The more information you have at hand the less risky a N2 integration will be and the more successful the project will be. In preparation for a N2 integration we always recommend that you:
Use HVAC Pro and create a Network Map report with it. This will tell you the hardware type, Firmware versions, and application loaded into each N2 device.
If you see any Generic IO / Point Multiplexor applications this is a red flag. That means that the logic driving those points is back in an NCM, or other supervisory controller. You can still do a very successful integration. You just need to do more planning.
Make sure that each N2 bus segment is within electrical specifications. You can use the ComBus Quick Tester or a DVM. You will be driving the N2 bus harder than it has ever been driven before so any weakness will come out.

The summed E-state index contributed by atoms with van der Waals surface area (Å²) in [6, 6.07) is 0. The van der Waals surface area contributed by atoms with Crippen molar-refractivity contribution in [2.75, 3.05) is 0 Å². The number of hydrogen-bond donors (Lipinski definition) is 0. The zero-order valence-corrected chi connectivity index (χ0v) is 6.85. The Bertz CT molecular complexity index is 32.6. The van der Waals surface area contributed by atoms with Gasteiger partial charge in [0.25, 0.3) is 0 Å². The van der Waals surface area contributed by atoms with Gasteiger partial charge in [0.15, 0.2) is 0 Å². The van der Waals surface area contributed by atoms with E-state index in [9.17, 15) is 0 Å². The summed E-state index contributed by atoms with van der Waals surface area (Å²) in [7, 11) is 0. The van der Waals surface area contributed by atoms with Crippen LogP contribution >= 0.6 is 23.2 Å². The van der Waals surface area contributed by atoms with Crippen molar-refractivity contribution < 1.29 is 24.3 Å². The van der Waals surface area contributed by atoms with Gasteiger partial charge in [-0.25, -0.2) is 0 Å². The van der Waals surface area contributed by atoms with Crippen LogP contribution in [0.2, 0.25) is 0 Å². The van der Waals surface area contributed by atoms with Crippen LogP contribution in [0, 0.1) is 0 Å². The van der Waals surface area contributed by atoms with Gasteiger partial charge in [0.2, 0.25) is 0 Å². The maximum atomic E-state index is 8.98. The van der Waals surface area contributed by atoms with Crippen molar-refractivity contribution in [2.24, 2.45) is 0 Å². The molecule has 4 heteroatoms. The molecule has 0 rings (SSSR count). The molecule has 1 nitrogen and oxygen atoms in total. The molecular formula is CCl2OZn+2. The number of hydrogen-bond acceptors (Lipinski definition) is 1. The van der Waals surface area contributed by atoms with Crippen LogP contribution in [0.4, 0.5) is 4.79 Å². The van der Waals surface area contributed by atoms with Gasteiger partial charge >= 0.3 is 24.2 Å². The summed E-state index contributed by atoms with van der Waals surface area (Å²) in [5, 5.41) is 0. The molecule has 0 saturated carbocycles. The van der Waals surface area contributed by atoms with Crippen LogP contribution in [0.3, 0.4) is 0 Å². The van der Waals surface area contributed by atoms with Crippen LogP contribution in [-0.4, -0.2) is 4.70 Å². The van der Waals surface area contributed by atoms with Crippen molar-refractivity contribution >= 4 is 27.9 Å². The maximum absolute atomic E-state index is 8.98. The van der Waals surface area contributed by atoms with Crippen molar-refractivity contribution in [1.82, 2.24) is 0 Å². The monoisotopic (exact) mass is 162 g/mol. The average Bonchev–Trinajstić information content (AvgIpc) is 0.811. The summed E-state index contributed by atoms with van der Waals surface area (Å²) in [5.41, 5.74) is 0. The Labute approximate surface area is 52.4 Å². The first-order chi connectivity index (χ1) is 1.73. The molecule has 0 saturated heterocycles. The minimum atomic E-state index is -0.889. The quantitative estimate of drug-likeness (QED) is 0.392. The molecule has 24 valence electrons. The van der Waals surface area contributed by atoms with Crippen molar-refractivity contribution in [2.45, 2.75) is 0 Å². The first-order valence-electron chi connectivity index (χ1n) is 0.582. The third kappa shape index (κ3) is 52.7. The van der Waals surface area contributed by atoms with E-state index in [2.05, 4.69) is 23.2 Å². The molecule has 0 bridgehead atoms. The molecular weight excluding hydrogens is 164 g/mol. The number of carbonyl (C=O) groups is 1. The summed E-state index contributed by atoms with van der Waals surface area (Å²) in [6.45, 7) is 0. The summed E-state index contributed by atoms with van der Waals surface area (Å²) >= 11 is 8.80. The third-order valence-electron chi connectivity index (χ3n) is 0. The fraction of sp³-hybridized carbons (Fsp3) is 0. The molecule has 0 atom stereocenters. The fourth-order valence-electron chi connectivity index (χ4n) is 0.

Review as built drawings and any other documentation that is available for the Metasys installation. I've taken the approach of shortening the N2 bus runs wherever we can to minimize the chance of interference and improve performance.
I also am trying to get rid of the repeaters when we can. If they start failing in the future they will cause you headaches that you don't need.
If you don't have in-house Metasys expertise you should seriously consider bringing a consultant or subcontractor on board who has this experience, even if it is only on an on-call basis. The S4 Open appliances very effectively provide the communications gateway functionality that publishes points on legacy N2 devices to open interfaces like OPC and BACnet. However, they cannot diagnose a controller improperly wired to a mechanical system, or an improperly programmed N2 device, they cannot tell you when a controller needs recommissioned, etc. Don't guess about the condition of the original installation. If you are not comfortable working with the Metasys N2 devices yourself make sure you line up the expertise to support your efforts. A little bit of insurance goes a long way.